• Hypertrophic Cardiomyopathy (HCM)
  • Vaccines: 2023 Year in Review
  • Eyecare
  • Urothelial Carcinoma
  • Women's Health
  • Hemophilia
  • Heart Failure
  • Vaccines
  • Neonatal Care
  • Type II Inflammation
  • Substance Use Disorder
  • Gene Therapy
  • Lung Cancer
  • Spinal Muscular Atrophy
  • HIV
  • Post-Acute Care
  • Liver Disease
  • Biologics
  • Asthma
  • Atrial Fibrillation
  • RSV
  • COVID-19
  • Cardiovascular Diseases
  • Prescription Digital Therapeutics
  • Reproductive Health
  • The Improving Patient Access Podcast
  • Blood Cancer
  • Ulcerative Colitis
  • Respiratory Conditions
  • Multiple Sclerosis
  • Digital Health
  • Population Health
  • Sleep Disorders
  • Biosimilars
  • Plaque Psoriasis
  • Leukemia and Lymphoma
  • Oncology
  • Pediatrics
  • Urology
  • Obstetrics-Gynecology & Women's Health
  • Opioids
  • Solid Tumors
  • Autoimmune Diseases
  • Dermatology
  • Diabetes
  • Mental Health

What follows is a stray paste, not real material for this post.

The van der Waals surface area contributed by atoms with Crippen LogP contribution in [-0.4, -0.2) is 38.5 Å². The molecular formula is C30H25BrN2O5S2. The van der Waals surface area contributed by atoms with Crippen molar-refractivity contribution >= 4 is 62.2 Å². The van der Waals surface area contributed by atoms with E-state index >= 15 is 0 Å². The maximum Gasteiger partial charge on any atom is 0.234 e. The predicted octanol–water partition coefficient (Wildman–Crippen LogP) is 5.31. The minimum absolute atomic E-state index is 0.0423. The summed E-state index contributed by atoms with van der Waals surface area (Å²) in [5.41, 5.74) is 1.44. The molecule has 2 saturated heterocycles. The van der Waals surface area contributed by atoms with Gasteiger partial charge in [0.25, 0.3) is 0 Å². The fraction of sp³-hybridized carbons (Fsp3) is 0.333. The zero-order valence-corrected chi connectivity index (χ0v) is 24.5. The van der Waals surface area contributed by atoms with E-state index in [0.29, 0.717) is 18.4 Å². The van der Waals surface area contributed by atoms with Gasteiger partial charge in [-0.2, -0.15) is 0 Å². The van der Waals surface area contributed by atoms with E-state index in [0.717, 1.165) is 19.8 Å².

Better-informed members are more satisfied


National Reports-Providing useful information is key to increasing satisfaction among health plan members, say industry experts.

National Reports-Providing useful information is key to increasing satisfaction among health plan members, say industry experts.

"Health plans are often more a commodity with respect to benefits, coverage and provider choice," says Clive Riddle, president and founder of Modesto, Calif.-based MCOL, a provider of business-to-business health management and managed care resources. "But plans have the opportunity to differentiate themselves based upon information, communication and education."